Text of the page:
The Restoration of ‘Still Life of Flowers in a Glass Vase’ by Maria Van Oosterwyck (1630-1693)
‘Still Life of Flowers in a Glass Vase’, ca. 1685, oil on canvas, 31 ¾ x 26 ¼ inches (79.5 x 66.5 cm).
The project focussed on improving the legibility of the painting, as scattered light caused by elevated craquelure obscured details within the composition and was distracting to the eye. The painting was cleaned, relined, and losses were filled and retouched, before the work was varnished and re-presented in its frame. This restoration was carried out in advance of the painting’s acquisition by an American museum.
Notes on Condition (before treatment)
The painting had an old wax-resin relining, which had then been loose-lined over its stretcher. The brittle-age craquelure was quite elevated, which was scattering the light and disrupting the surface. The paint and ground layers were stable, though there was evidence of a history of paint from paint flaking, which had been retouched in a previous campaign of restoration. There was local wear to the paint caused by abrasion from past cleaning, which had resulted in the background in particular having an ‘etched’ appearance. The recently applied varnish layers were quite shiny, and there were widespread residues of an older degraded varnish and degraded old retouchings underneath.
Treatment Carried Out
Once cleaning tests had been carried out, the surface layers of dirt and dust were removed, followed by both the upper layers of recently applied varnish and restoration, and older scattered residues of varnish, retouching and filling. The painting was sent to a structural conservator to remove both old linings, and to reduce the elevated craquelure before being relined onto a new canvas.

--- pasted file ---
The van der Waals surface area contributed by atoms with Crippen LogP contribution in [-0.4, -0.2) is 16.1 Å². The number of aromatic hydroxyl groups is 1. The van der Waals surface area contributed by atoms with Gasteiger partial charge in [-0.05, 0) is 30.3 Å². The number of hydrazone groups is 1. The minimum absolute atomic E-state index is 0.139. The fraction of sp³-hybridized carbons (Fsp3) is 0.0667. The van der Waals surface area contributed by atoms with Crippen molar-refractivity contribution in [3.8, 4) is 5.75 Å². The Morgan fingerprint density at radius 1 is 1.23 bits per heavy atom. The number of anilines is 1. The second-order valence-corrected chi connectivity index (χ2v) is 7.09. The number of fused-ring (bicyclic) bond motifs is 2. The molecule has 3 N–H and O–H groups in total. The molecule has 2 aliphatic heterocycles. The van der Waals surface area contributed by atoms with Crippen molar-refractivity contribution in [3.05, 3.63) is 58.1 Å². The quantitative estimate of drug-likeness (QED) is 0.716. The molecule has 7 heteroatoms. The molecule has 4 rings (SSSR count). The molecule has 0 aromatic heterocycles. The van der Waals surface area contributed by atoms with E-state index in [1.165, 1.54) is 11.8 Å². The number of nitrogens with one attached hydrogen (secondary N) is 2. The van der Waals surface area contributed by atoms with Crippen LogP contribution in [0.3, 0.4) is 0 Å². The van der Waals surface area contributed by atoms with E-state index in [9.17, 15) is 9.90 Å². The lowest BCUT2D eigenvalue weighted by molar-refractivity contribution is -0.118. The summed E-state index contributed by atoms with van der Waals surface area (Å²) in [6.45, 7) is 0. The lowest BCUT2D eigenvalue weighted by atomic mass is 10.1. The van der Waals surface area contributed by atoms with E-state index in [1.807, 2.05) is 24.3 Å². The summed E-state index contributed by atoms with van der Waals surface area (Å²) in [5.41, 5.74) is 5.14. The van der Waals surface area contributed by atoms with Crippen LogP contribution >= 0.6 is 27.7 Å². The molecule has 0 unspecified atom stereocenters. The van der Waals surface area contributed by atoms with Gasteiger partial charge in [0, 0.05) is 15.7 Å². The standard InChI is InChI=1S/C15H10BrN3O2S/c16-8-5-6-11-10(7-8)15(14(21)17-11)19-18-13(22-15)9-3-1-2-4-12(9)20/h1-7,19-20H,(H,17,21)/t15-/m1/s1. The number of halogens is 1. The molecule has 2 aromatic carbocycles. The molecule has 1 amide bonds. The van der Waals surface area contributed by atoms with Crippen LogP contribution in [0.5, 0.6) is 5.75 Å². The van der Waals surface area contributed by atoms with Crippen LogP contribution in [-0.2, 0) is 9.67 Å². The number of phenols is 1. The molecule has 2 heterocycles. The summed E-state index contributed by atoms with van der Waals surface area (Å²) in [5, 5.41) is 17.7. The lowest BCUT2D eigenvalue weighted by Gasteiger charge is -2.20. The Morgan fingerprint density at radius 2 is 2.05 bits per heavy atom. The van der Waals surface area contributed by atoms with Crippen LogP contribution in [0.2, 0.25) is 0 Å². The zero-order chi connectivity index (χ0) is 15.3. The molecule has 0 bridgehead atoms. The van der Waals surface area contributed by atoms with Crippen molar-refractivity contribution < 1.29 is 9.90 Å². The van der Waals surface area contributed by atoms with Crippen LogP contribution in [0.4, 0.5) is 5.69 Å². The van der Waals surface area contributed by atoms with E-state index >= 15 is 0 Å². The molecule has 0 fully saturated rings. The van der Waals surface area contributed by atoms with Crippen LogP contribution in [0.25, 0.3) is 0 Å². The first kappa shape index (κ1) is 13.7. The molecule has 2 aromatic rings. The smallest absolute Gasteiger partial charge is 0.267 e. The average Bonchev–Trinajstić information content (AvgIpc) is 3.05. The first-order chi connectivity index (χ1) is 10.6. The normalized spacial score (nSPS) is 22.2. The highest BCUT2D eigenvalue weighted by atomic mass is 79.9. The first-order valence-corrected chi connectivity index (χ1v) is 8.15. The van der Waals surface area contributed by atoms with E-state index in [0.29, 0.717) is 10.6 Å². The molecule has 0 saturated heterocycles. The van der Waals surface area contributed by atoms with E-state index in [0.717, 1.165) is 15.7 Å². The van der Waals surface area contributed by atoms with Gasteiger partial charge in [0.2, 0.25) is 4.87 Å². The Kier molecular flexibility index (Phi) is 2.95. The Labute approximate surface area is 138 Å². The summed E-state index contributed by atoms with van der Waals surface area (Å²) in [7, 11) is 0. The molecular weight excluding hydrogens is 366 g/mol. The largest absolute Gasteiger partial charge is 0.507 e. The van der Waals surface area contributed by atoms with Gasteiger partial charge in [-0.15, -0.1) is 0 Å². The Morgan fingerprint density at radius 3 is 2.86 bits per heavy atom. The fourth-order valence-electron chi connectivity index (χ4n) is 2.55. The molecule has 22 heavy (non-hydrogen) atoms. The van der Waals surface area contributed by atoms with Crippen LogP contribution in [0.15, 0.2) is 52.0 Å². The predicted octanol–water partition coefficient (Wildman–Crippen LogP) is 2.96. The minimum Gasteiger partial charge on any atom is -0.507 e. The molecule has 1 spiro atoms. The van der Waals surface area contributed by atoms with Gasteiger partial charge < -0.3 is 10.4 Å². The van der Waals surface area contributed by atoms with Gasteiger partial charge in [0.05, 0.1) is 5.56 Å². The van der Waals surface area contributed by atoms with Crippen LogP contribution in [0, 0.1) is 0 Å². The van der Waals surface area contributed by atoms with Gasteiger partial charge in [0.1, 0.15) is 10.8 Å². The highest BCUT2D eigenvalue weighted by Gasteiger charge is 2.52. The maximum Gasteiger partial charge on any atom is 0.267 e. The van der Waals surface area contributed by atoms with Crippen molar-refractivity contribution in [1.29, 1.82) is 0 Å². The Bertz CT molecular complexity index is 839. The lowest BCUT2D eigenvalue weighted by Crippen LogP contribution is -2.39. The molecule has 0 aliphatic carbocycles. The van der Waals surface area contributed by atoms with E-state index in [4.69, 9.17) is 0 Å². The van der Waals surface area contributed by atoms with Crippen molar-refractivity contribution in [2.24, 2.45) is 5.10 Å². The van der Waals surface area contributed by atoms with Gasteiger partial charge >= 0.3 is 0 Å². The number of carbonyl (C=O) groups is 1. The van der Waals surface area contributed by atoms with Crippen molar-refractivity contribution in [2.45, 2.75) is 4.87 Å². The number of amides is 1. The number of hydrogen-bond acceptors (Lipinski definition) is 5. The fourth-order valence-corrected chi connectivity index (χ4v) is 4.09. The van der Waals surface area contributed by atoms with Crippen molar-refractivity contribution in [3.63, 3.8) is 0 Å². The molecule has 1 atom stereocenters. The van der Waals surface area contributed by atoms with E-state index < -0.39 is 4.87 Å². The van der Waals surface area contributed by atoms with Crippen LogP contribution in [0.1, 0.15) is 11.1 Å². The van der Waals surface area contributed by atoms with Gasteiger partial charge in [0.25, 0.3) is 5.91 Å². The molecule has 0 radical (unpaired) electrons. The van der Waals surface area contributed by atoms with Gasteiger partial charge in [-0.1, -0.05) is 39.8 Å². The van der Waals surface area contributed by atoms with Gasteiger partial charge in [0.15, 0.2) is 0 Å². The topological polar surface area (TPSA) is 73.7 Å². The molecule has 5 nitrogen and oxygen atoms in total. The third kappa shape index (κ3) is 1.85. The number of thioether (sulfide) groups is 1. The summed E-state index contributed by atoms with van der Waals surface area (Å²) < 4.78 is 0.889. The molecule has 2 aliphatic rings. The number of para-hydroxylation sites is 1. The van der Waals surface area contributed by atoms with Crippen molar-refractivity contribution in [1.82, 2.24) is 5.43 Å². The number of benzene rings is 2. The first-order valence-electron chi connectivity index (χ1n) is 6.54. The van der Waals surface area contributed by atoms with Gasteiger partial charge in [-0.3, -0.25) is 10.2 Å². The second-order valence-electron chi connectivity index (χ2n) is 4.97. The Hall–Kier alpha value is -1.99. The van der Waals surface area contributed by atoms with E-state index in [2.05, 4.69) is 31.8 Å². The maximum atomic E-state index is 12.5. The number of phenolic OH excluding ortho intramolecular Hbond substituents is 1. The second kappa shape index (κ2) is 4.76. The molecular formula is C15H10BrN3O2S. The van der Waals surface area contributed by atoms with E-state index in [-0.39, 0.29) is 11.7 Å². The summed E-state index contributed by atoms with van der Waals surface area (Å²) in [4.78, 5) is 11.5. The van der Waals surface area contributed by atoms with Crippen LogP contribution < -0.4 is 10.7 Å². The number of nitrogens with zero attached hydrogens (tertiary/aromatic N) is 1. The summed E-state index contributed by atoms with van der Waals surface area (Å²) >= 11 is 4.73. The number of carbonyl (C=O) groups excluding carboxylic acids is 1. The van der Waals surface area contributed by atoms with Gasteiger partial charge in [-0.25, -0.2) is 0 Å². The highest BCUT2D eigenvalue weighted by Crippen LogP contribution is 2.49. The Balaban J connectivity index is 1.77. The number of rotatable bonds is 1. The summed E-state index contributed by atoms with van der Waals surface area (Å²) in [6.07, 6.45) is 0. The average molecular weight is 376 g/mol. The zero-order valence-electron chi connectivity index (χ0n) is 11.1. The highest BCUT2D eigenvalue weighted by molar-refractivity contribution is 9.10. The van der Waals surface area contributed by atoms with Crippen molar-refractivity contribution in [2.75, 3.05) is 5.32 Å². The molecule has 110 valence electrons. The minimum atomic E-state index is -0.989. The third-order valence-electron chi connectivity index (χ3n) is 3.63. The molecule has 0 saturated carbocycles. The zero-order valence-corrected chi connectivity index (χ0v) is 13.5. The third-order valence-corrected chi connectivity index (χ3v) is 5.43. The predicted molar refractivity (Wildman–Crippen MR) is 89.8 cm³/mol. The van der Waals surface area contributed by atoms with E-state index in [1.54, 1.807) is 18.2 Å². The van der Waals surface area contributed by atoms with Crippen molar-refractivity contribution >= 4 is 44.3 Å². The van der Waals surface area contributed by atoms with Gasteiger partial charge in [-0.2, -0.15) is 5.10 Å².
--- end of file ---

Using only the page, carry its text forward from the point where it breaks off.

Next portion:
Once back in the Studio, areas of loss to the paint and ground were filled and textured, and all areas of loss and abrasion were retouched to a high level using dry pigments dispersed in MS2A in Stoddard’s Solvent, replicating the original layer structure of the paint. Minor areas of loss resulting from past paint from paint flaking were reconstructed. Some fine-scale work was necessary to reduce the etched surface and the scattering of light, through suppressing the brittle age craquelure, and the background was locally varnished to even out the surface gloss. Once the retouching was complete, the painting was varnished with several spray coats to modify and matt the overall surface gloss.
A new iron curtain rail and silk curtain was commissioned to fit the original fixtures on the frame, and the painting was re-presented in its original frame.